Science Says That Being ‘Hangry’ is Actually a Real Thing


Have you ever been so busy that you forgot to eat? Yeah, we haven’t either. We love food, recipes and nutrition, but we are also busy. Who isn’t?

Maybe you’ve never exactly forgotten to eat, but maybe you’ve been hungry. Like, you’re at a restaurant and your table isn’t going to be ready for an hour even though you had a reservation type hungry. Or, you’re stuck in traffic on the way home, and you won’t be able to start cooking dinner until you get home type hungry.

You may have noticed yourself feeling angry during situations that prevent you from eating when you’re hungry. Or, maybe you haven’t. If you haven’t, ask your spouse or a close friend if they’ve noticed you getting more emotional than usual when you haven’t eaten in awhile. The answer might surprise you.

The words “hunger” and “angry” are commonly combined to form the term “hangry,” and if you’re wondering if “hangry” is a real word, yes, yes it is. It was recently added to the Merriam-Webster Dictionary, so it’s real word status is 100% official.

Not only is “hangry” a real word, but it’s a real emotion. As Sophie Medlin, a lecturer in nutrition and dietetics from Kings College London, explained during an episode of Women’s Hour on BBC Radio, “We’ve long recognised that hunger leads to irritability in science.”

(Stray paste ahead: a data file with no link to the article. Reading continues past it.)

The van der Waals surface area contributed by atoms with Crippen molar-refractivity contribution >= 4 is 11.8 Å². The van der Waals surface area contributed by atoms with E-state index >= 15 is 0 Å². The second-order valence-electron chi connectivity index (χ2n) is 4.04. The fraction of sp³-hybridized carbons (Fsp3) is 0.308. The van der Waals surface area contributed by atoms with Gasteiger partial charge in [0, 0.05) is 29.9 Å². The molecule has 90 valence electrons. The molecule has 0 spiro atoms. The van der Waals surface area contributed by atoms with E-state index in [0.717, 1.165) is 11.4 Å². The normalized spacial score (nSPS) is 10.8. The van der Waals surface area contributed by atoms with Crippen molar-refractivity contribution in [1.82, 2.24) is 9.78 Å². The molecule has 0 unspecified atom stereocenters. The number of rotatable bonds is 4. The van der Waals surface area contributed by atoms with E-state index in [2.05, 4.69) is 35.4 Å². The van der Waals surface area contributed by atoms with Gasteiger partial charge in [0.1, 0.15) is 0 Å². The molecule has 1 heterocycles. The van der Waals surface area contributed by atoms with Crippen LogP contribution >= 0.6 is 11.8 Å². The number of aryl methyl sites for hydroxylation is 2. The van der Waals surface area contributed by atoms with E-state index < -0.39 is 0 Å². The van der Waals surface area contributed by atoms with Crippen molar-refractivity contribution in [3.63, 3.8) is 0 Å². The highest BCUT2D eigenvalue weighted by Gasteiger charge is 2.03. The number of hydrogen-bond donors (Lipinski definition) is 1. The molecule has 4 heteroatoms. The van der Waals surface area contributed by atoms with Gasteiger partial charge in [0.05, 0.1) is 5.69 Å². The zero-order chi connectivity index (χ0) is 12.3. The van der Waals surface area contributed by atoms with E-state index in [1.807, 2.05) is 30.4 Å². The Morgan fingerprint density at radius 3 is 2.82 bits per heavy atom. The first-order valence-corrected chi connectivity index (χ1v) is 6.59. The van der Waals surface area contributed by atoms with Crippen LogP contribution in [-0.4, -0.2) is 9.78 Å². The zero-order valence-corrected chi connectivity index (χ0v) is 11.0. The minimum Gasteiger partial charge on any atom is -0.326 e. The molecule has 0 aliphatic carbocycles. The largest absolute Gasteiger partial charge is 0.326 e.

Medlin further explains that “When our blood sugars drop, cortisol and adrenaline rise up in our bodies.” These are our “fight or flight” hormones, and these hormones impact the same chemicals in our brain that cause anger, rage and impulsive behavior. That’s why people sometimes feel angry and impulsive when they’re hungry.

Depressed housewife thinking what to prepare for dinner

Is “hanger” more common for men or women? According to Medlin, it’s more common for men. That’s because men have more of these chemicals in their brains that trigger emotions like anger and because men have more testosterone than women. Testosterone combined with the rage chemicals is a recipe for hanger.

What can you do to avoid being hangry? Medlin advises, “Ideally you want something that’s going to bring your blood sugars up a little bit and also maintain them there. So a sort of savoury carbohydrate type snack would be the best thing to have.”

We’re going to start keeping granola bars and crackers stashed in the car, our purses and backpacks just in case.

For more on “hangry” getting it’s own spot in the dictionary, check out the video below.







Have you ever experienced feeling hangry? Do you know anyone who gets hangry?